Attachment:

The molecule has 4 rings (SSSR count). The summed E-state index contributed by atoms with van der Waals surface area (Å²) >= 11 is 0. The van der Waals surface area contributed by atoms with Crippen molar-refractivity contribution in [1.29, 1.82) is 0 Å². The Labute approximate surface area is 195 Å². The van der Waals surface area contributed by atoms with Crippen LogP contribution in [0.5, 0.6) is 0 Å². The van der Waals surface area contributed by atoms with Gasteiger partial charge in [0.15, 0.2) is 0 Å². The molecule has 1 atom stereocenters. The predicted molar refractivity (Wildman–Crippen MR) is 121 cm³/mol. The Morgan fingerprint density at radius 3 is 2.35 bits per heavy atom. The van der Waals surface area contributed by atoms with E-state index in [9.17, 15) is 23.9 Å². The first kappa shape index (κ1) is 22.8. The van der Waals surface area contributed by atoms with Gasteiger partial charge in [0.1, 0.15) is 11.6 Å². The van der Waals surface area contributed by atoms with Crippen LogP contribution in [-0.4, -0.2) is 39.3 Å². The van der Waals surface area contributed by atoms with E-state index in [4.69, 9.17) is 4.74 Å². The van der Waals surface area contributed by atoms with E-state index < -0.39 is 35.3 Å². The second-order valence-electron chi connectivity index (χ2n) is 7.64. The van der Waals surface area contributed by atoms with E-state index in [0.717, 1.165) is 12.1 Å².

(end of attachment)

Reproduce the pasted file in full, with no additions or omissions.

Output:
The molecule has 4 rings (SSSR count). The summed E-state index contributed by atoms with van der Waals surface area (Å²) >= 11 is 0. The van der Waals surface area contributed by atoms with Crippen molar-refractivity contribution in [1.29, 1.82) is 0 Å². The Labute approximate surface area is 195 Å². The van der Waals surface area contributed by atoms with Crippen LogP contribution in [0.5, 0.6) is 0 Å². The van der Waals surface area contributed by atoms with Gasteiger partial charge in [0.15, 0.2) is 0 Å². The molecule has 1 atom stereocenters. The predicted molar refractivity (Wildman–Crippen MR) is 121 cm³/mol. The Morgan fingerprint density at radius 3 is 2.35 bits per heavy atom. The van der Waals surface area contributed by atoms with E-state index in [9.17, 15) is 23.9 Å². The first kappa shape index (κ1) is 22.8. The van der Waals surface area contributed by atoms with Gasteiger partial charge in [0.1, 0.15) is 11.6 Å². The van der Waals surface area contributed by atoms with Crippen LogP contribution in [-0.4, -0.2) is 39.3 Å². The van der Waals surface area contributed by atoms with E-state index in [4.69, 9.17) is 4.74 Å². The van der Waals surface area contributed by atoms with E-state index < -0.39 is 35.3 Å². The second-order valence-electron chi connectivity index (χ2n) is 7.64. The van der Waals surface area contributed by atoms with E-state index in [0.717, 1.165) is 12.1 Å².